Queen's University has until Monday night to hand over unique data that could undermine global warming theories.
The institution has refused to release all its findings on tree rings, which store information on climate patterns.
London academic Douglas J Keenan has been battling Queen’s University Belfast (QUB) for three years for the vital material.
He believes that studies of trees grown over thousands of years could prove that climate change is cyclical rather than man-made.
Earlier this month the Information Commissioner told QUB to hand over the results of the 30-year-old studies and blasted the institution for “breaches” of the Freedom of Information Act.
Mr Keenan hit out at Queen’s for sitting on the remainder of the data, which was funded by the public purse. The lab was closed in 2009 and the data never published.
The English mathematician says that determining the temperature flux during a time known as the ‘Medieval Warm Period’, when Earth, or at least the Northern Hemisphere, appears to have been unusually warm, is key to the study of global warming.
“I don’t know if this data will confirm or dispel theories about global warming. This is about transparency. The data collected, funded by public money, is being treated like private property,” Mr Keenan said.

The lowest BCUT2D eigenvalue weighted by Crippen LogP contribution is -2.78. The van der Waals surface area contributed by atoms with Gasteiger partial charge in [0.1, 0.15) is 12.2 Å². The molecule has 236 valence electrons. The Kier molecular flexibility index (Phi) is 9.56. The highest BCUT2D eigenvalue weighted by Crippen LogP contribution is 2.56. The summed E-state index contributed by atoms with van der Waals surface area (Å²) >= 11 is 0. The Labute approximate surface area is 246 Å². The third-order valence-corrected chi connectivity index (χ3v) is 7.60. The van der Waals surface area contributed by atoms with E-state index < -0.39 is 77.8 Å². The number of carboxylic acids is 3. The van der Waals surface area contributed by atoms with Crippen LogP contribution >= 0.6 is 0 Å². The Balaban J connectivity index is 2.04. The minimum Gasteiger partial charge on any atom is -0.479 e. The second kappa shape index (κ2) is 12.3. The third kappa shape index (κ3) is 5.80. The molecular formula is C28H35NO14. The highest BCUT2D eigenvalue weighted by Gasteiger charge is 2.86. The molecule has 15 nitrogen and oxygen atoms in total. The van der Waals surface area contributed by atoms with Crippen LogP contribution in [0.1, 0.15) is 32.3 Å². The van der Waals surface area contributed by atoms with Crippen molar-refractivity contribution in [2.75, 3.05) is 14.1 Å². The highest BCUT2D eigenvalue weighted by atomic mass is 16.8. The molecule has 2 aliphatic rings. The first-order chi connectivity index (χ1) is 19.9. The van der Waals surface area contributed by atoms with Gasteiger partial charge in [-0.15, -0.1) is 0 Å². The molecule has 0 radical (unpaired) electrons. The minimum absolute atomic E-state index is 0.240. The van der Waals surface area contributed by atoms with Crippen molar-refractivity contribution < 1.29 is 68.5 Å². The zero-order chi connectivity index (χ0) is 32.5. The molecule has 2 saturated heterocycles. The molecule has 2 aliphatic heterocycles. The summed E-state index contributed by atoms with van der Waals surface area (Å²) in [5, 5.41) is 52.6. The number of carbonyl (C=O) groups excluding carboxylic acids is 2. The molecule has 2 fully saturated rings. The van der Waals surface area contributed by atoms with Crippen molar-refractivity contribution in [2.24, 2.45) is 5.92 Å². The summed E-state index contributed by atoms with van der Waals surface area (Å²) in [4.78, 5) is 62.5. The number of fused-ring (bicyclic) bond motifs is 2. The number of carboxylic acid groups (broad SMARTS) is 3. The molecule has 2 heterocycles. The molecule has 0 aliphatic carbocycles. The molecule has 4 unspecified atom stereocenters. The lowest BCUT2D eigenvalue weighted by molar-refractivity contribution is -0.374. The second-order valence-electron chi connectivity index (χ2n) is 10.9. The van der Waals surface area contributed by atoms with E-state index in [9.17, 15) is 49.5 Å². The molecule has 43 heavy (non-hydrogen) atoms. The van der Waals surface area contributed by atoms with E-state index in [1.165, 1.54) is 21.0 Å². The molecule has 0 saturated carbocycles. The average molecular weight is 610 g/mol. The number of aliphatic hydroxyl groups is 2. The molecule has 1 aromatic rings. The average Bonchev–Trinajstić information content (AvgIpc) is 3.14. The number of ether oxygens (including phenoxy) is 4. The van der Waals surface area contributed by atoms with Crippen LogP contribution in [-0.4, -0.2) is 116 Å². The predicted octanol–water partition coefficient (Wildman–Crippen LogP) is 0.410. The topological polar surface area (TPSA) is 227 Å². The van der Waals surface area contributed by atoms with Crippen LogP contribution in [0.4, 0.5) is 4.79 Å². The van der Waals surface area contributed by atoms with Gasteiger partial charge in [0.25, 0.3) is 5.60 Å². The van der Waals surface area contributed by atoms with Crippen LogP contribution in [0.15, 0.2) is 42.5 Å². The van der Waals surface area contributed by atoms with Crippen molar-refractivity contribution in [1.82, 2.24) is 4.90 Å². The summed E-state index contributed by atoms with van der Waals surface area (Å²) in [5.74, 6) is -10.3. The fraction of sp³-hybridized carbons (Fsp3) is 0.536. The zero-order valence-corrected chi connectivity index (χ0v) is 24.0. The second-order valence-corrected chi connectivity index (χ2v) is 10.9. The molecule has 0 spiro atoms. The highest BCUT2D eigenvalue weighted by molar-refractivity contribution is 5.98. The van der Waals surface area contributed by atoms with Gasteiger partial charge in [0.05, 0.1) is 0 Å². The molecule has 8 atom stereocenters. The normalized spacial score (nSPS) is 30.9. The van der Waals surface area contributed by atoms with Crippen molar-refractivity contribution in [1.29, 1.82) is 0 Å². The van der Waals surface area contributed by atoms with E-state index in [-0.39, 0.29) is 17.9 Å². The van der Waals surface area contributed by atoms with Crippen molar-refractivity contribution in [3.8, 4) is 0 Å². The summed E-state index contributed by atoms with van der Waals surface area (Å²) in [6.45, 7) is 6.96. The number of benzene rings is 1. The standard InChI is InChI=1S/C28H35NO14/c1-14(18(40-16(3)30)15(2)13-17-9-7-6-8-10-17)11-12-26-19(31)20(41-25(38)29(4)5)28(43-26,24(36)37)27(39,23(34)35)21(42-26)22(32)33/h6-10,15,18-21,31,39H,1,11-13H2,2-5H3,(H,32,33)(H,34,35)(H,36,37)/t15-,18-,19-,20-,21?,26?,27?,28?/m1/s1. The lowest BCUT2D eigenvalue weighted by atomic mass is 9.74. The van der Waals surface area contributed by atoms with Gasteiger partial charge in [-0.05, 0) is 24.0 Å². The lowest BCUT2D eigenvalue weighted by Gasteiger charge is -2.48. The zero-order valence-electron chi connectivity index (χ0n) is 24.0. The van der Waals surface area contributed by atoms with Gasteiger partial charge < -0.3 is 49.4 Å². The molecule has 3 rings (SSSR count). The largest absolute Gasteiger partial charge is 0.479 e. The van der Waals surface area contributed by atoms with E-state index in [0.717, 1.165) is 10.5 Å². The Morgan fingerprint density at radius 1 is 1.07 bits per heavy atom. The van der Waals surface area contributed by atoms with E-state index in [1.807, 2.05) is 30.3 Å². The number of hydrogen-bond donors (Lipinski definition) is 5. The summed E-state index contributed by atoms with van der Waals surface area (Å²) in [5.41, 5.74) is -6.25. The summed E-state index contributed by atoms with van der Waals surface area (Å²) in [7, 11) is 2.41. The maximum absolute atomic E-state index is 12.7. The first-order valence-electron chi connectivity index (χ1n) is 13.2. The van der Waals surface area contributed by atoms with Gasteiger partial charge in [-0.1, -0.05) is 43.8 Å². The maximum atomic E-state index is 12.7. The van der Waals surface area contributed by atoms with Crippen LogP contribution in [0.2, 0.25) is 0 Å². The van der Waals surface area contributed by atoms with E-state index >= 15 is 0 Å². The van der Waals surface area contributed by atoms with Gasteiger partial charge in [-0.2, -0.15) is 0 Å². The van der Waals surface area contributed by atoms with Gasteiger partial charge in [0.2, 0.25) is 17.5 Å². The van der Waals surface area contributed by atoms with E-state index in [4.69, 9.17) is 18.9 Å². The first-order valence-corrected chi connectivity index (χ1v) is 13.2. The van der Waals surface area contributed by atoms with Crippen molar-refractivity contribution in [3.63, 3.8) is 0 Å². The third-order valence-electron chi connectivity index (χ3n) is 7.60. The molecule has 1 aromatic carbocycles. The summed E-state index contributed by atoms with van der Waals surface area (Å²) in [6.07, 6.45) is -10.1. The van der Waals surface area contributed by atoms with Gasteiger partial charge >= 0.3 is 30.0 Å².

“The tree-ring data held by QUB primarily consists of the widths of the annual rings of trees. Additional data could be obtained from the wood, which would make the full data set even more valuable.
“That would have benefited QUB, benefited science, and, given the importance of global warming, benefited the world. Yet instead of doing that, QUB closed the lab.”
However QUB said it has abided by the Information Commissioner’s ruling.
“The university has now published electronic data relating to its tree ring research in line with the Decision Notice issued by the Information Commissioner,” a spokeswoman said.
Paleoecology is where tree ring analysis is used to determine past ecologies and climates.
Many trees in temperate zones make one growth ring each year, which provides a record of ring patterns that reflect the climate in which the tree grew.
Good conditions result in a wide ring. A dry year may result in a very narrow one.
Alternating conditions can result in several rings forming in a given year.